The employers’ pay offer to workers in local government amounts to miniscule rises of between 6p and 9p per hour. This added to the three-year wage freeze has also seen wages reduced by 17 per cent in practice. A 1 per cent increase for health workers equates to the same. The proposed increases in the national minimum wage – 12p an hour for adults (bringing it up to £6.31p), 5p an hour for 18- to 20-year-olds (up to £5.03p), 4p an hour for 16- to 17-year-olds (up to £3.72p) – reveal a deliberate intention to make the national minimum wage wither on the vine.
The proposal by the privatised Islington Home Care company to buy workers out of their existing local government terms and conditions and offer them the national minimum wage plus 1p is even more cynical, brutal wage cutting. The proposal comes after Islington Borough Council had made great fanfare about having the London living wage, £8.55p, as the minimum rate that should be paid for outsourced services.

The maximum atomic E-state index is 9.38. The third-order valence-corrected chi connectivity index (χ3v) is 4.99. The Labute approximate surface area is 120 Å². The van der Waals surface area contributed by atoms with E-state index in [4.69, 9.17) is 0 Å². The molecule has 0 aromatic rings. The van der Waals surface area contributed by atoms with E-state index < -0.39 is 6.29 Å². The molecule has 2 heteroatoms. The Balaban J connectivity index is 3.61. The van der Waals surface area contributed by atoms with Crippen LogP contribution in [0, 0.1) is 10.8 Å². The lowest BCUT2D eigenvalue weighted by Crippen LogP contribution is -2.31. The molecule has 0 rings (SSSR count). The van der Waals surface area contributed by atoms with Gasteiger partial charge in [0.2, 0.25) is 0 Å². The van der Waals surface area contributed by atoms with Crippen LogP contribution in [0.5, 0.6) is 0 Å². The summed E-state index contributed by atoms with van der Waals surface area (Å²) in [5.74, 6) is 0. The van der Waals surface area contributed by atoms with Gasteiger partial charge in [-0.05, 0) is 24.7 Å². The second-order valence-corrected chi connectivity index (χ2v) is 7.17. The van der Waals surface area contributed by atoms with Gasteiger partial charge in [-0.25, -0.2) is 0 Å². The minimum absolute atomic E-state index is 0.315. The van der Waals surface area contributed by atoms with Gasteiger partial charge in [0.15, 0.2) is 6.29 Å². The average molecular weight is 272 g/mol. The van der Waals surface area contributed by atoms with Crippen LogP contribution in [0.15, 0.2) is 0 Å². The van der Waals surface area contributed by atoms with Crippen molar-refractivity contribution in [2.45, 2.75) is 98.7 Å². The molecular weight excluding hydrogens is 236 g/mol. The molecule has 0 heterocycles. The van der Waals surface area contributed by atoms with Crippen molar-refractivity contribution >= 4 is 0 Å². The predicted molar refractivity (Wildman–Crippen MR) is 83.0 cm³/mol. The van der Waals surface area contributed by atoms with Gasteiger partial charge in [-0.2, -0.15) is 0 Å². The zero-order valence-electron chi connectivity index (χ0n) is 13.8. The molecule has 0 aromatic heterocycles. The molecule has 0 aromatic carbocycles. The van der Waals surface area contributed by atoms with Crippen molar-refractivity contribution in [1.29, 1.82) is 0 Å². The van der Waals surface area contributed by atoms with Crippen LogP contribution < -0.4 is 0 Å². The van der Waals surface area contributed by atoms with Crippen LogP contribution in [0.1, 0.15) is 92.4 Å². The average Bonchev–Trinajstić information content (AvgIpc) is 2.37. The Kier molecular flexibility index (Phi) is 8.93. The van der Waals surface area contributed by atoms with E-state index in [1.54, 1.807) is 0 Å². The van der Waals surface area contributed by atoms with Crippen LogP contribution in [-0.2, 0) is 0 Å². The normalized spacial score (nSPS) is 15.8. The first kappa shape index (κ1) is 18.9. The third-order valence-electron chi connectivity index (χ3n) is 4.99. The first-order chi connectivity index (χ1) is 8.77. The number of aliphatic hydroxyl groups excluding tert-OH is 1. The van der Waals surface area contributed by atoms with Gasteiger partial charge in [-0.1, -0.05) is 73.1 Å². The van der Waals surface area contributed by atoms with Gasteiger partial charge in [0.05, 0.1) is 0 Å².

The government wants the national minimum wage, the weakest safety net, to be reduced to no safety net. Those campaigners for the Living Wage, applying to fewer than 10,000 mainly public sector workers in London and promoted by trade unions wanting to avoid the real battle for wages, have set another safety net. This safety net is based upon charity from a very limited number of employers, usually to avoid bad publicity and encourage the wrong thinking in trade unions – that legislation will save us from having to fight for wages.
Britain is seen as a low wage economy with over 60 per cent of those in work having to claim benefit in some form or other. Workers has described pay and the fight for wages as the elephant in the room. Apparently a very subdued elephant. ■